(b) Replace downconversion with squaring device + lowpass filter. (Don't remove DC offset yet)
(c) Add a square root operation after the lowpass filter.
(d) Remove DC offset on new baseband output.

Here are hints on parts (a) and (b) and comments on applications of this problem.

(a) Mean squared error (MSE) is a measure of signal quality between signals x[n] and y[n]:

```          M-1              2
MSE =  Sum    (x[n] - y[n])
n=0
```
where M is the number of samples to be compared and a higher MSE value means a large error between the signals. The MSE value will generally increase with M.

The normalized mean squared error (NMSE) is a common alternative because its value normalizes away the dependence on the discrete-time signal length M:

```         1     M-1              2
NMSE =  --- Sum    (x[n] - y[n])
M     n=0
```
For example, the NMSE for discrete-time signals x1[n] and y1[n] of length M1 samples and x2[n] and y2[n] of length M2 samples can be directly compared.

Accounting for delay through the lowpass filter. In computing the mean squared error between the message signal at the transmitter (`basebandInput`) and the message signal decoded at the receiver (`basebandOutput`), one also has to take into account the delay in the transmitter and receiver. The only delay is in the lowpass filter used in the receiver.

The group delay through a finite impulse response (FIR) filter whose N coefficients are even symmetric about its midpoint is (N-1)/2 samples. We'll derive this formula in lecture 5 slides. In order for the group delay to be an integer, N must be odd.

We can force the filter length to be odd by replacing

```FIRlength = floor(fs/f1);
```
with
```%%% Use an odd-length FIR filter
FIRlength = floor(fs/f1);
if 2*floor(FIRlength/2) == FIRlength
FIRlength = FIRlength - 1;
end
```
In computing the mean squared error between the baseband input signal (gong signal) and the baseband output signal, it's important to account for the delay through the filter. Given the `basebandInput` and `basebandOutput` vectors, we remove the last (N-1)/2 samples from `basebandInput` because the corresponding filter output would occur at the `basebandOutput` vector. Also, we remove the first (N-1)/2 samples from the basebandOutput signal because these represent partial responses from the filter. The lower the mean squared error, the closer the signals are in numerical value. MSE may not correlate with perceptual quality, e.g. how good the audio sounds.

(b) Downconversion using a squaring block. You're asked to use a squaring block followed by a lowpass filter and square root block to realize downconversion. When a cosine of fixed frequency is input to a squaring block, the output would consist of a zero-frequency component and a cosine at twice the fixed frequency. An advantage of using the squaring block is that the receiver would not need to know the exact carrier frequency to perform downconversion.

Here are the block diagrams for downconversion using (a) amplitude sinusodial demodulation which is amplitude sinusodial modulation followed by a lowpass filter, and (b) an alternate approach using a cascade of a squaring block, a different lowpass filter, and a square root block. In the alternate approach, y2(t) = r2(t) = r(t) r(t). In the frequency domain, Y2(f) = R(f) * R(f). When convolving two finite-length signals, the result has a duration that is the sum of the non-zero extents of the two signals. Since r(t) is a bandpass signal, the baseband component of y2(t) will have twice the bandwidth than that of y(t).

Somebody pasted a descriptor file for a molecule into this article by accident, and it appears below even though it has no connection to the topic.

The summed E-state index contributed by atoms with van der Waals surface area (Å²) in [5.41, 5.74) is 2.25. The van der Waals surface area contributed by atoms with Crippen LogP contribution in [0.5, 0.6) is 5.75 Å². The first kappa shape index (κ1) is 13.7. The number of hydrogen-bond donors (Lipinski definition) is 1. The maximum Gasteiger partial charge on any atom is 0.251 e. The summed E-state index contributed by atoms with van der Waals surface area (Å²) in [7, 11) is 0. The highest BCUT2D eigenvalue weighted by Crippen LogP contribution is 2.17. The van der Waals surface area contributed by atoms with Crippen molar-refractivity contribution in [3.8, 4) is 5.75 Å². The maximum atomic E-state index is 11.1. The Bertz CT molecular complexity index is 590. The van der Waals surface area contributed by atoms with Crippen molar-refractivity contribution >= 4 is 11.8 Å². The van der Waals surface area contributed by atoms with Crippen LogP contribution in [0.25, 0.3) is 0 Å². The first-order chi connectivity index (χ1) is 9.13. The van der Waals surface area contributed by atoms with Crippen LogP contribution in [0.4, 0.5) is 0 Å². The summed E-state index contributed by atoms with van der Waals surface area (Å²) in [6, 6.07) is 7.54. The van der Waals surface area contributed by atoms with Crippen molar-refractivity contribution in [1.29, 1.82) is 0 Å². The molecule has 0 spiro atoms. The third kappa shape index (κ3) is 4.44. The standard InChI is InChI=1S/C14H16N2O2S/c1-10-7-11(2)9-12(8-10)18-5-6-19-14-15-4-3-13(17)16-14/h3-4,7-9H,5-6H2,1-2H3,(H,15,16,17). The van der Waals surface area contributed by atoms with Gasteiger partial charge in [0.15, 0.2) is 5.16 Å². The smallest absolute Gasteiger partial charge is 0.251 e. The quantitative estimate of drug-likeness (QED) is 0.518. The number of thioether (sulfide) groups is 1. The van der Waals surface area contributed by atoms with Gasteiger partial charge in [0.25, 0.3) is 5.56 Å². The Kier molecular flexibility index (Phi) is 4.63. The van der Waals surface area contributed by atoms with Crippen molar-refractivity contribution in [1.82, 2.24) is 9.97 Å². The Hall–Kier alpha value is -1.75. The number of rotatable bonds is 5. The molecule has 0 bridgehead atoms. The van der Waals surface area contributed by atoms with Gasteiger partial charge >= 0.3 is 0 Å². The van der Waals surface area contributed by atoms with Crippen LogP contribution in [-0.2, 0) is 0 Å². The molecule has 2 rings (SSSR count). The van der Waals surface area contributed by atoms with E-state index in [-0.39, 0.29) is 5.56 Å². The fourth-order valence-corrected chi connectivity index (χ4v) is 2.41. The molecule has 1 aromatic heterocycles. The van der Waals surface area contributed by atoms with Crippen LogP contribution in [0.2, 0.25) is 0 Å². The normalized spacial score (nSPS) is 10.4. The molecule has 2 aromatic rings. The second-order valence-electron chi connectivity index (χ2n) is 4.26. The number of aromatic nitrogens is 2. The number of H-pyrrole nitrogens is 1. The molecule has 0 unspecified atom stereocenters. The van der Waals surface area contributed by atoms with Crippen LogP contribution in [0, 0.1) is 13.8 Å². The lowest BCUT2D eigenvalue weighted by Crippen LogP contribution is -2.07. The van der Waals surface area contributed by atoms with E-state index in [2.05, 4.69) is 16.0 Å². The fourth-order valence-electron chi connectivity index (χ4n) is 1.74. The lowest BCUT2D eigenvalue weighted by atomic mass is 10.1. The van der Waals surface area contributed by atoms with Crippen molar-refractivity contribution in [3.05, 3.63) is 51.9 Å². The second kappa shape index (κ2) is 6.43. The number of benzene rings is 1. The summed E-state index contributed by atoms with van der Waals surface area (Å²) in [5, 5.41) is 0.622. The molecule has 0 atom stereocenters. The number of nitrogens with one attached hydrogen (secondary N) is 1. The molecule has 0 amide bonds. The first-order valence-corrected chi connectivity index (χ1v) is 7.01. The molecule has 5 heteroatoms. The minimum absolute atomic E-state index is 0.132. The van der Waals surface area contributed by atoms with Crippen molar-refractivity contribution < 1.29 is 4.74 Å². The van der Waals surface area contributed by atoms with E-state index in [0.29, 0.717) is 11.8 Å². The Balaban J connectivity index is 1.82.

Adjusting averaging filter length. As noted in the block diagram, the baseband bandwidth in the receiver will be twice that of downconversion using sinusoidal amplitude demodulation. You'll need to change the demodulating lowpass FIR filter to extract the baseband component. Please see the handout on designing averaging filters. (The continuous-time rectangular pulse is the impulse response of an continuous-time averaging filter, and its Fourier transform is a sinc function times a phase shift, as you had seen on homework problem 0.1). Due to sampling, we can connect 2 pi / length = 2 pi f0 / fs, and hence length = fs / f0. Since length is an integer, length = floor(fs / f0).

Please change the averaging FIR filter length by updating

```FIRlength = floor(fs/f1);
```
beyond needing to make sure that the filter length is odd as above.

Gain A gain of two is used for sinusoidal demodulation, and that gain works well for demodulation using the squaring block. In trying out different gain values, one gets an MSE of 133 for a gain of 2 and 39.3 for a gain of 3 and 43.1 for a gain of 4. In terms of MSE, a filter gain of 3 is a better choice than a filter gain of 2 or 4. Keeping the filter gain of 2 used for sinusoidal modulation is also fine.

More information about using a squaring block in downconversion is available on slides 5-8 and 5-9 by Prof. Stephen Tretter.

Epilogue: Why use the DC offset at baseband in the transmitter?
It greatly simplifies the receiver when using a squaring block but doubles the transmission power. The squaring block represents the voltage effect of a nonlinear circuit such as a transistor or vacuum tube (before transistors). The receiver can be implemented with a single transistor and a handful of resistors and capacitors. Here's an example AM radio receiver circuit.

AM radio stations started widespread broadcasting in the 1920s using this style of double sideband large carrier (DSB-LC) amplitude modulation (i.e. adding a DC offset to the baseband speech/audio signal). They made the broadcasting transmitter more expensive so that receiver would be inexpensive and more people would be able to buy one for their homes. The invention of the transistor in 1947 enabled the invention of the transistor radio. The first transistor radio reached the market in 1954.

The DC component is at baseband and will be modulated to be centered at the carrier frequency. This places a lot signal power at the carrier frequency, which gives rise to the name Double Sideband - Large Carrier Amplitude Modulation. Adding a DC component at baseband is wasteful in the sense that it is not being used to make the message signal (basebandInput) more powerful. In AM radio transmissions, the DC component has as much power in it as the message signal. After modulation, the extra power in the DC component shifts to the carrier frequency, which greatly simplifies the receiver. A receiver can be constructed out of a single transistor. For more information, see the Web page for lecture 19 on sinusoidal modulation.

Last updated 09/13/24. Send comments to bevans@ece.utexas.edu